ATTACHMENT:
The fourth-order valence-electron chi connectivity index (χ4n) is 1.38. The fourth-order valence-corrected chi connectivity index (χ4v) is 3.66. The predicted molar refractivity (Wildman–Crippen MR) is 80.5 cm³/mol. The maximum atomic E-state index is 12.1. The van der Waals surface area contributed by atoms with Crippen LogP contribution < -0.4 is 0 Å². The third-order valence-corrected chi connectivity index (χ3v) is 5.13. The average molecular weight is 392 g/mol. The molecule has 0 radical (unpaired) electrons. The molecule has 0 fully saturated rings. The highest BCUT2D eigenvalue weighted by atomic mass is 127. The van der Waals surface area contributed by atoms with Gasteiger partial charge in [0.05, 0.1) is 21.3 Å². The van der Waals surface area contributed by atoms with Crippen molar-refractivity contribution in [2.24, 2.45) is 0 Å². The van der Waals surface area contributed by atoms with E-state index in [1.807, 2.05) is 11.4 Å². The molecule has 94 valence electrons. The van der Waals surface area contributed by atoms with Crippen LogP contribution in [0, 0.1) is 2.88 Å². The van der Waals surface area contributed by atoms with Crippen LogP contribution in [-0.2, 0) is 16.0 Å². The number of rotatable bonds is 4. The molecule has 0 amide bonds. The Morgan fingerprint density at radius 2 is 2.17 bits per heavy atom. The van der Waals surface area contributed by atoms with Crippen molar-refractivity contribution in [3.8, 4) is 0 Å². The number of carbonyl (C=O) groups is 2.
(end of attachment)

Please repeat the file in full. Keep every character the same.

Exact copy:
The fourth-order valence-electron chi connectivity index (χ4n) is 1.38. The fourth-order valence-corrected chi connectivity index (χ4v) is 3.66. The predicted molar refractivity (Wildman–Crippen MR) is 80.5 cm³/mol. The maximum atomic E-state index is 12.1. The van der Waals surface area contributed by atoms with Crippen LogP contribution < -0.4 is 0 Å². The third-order valence-corrected chi connectivity index (χ3v) is 5.13. The average molecular weight is 392 g/mol. The molecule has 0 radical (unpaired) electrons. The molecule has 0 fully saturated rings. The highest BCUT2D eigenvalue weighted by atomic mass is 127. The van der Waals surface area contributed by atoms with Gasteiger partial charge in [0.05, 0.1) is 21.3 Å². The van der Waals surface area contributed by atoms with Crippen molar-refractivity contribution in [2.24, 2.45) is 0 Å². The van der Waals surface area contributed by atoms with E-state index in [1.807, 2.05) is 11.4 Å². The molecule has 94 valence electrons. The van der Waals surface area contributed by atoms with Crippen LogP contribution in [0, 0.1) is 2.88 Å². The van der Waals surface area contributed by atoms with Crippen LogP contribution in [-0.2, 0) is 16.0 Å². The number of rotatable bonds is 4. The molecule has 0 amide bonds. The Morgan fingerprint density at radius 2 is 2.17 bits per heavy atom. The van der Waals surface area contributed by atoms with Crippen molar-refractivity contribution in [3.8, 4) is 0 Å². The number of carbonyl (C=O) groups is 2.